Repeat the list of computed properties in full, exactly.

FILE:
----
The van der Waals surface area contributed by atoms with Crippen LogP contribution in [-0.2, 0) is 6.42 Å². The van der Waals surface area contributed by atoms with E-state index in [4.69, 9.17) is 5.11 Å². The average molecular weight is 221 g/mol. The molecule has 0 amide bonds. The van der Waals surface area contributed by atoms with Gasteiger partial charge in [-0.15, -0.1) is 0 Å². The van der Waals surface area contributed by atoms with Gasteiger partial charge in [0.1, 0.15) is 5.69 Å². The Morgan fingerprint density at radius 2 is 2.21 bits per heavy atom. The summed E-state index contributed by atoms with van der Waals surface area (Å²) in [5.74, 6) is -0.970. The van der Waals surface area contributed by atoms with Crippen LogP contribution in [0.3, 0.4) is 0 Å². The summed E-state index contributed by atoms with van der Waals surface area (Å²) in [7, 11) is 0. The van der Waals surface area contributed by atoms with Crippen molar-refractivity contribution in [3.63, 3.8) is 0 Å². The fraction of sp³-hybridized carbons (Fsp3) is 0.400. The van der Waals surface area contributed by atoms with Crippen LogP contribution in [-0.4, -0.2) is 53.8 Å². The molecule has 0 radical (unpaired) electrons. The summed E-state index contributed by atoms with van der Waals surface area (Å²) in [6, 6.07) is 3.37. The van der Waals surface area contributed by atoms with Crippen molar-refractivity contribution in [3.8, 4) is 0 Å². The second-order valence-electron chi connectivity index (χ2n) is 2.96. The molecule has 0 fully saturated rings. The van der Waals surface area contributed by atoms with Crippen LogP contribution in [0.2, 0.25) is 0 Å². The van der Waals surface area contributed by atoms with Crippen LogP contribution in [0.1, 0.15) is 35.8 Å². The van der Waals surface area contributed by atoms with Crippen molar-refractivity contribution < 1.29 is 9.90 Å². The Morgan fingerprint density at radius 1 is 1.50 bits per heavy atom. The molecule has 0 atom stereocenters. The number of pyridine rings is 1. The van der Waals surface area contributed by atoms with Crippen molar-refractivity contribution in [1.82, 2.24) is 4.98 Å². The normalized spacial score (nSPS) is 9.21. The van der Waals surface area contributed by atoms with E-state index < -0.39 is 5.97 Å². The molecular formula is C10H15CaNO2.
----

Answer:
The van der Waals surface area contributed by atoms with Crippen LogP contribution in [-0.2, 0) is 6.42 Å². The van der Waals surface area contributed by atoms with E-state index in [4.69, 9.17) is 5.11 Å². The average molecular weight is 221 g/mol. The molecule has 0 amide bonds. The van der Waals surface area contributed by atoms with Gasteiger partial charge in [-0.15, -0.1) is 0 Å². The van der Waals surface area contributed by atoms with Gasteiger partial charge in [0.1, 0.15) is 5.69 Å². The Morgan fingerprint density at radius 2 is 2.21 bits per heavy atom. The summed E-state index contributed by atoms with van der Waals surface area (Å²) in [5.74, 6) is -0.970. The van der Waals surface area contributed by atoms with Crippen LogP contribution in [0.3, 0.4) is 0 Å². The summed E-state index contributed by atoms with van der Waals surface area (Å²) in [7, 11) is 0. The van der Waals surface area contributed by atoms with Crippen molar-refractivity contribution in [3.63, 3.8) is 0 Å². The fraction of sp³-hybridized carbons (Fsp3) is 0.400. The van der Waals surface area contributed by atoms with Crippen LogP contribution in [-0.4, -0.2) is 53.8 Å². The molecule has 0 radical (unpaired) electrons. The summed E-state index contributed by atoms with van der Waals surface area (Å²) in [6, 6.07) is 3.37. The van der Waals surface area contributed by atoms with Crippen molar-refractivity contribution in [3.8, 4) is 0 Å². The second-order valence-electron chi connectivity index (χ2n) is 2.96. The molecule has 0 fully saturated rings. The van der Waals surface area contributed by atoms with Crippen LogP contribution in [0.2, 0.25) is 0 Å². The van der Waals surface area contributed by atoms with Crippen LogP contribution in [0.1, 0.15) is 35.8 Å². The van der Waals surface area contributed by atoms with Crippen molar-refractivity contribution < 1.29 is 9.90 Å². The Morgan fingerprint density at radius 1 is 1.50 bits per heavy atom. The molecule has 0 atom stereocenters. The number of pyridine rings is 1. The van der Waals surface area contributed by atoms with Crippen molar-refractivity contribution in [1.82, 2.24) is 4.98 Å². The normalized spacial score (nSPS) is 9.21. The van der Waals surface area contributed by atoms with E-state index < -0.39 is 5.97 Å². The molecular formula is C10H15CaNO2.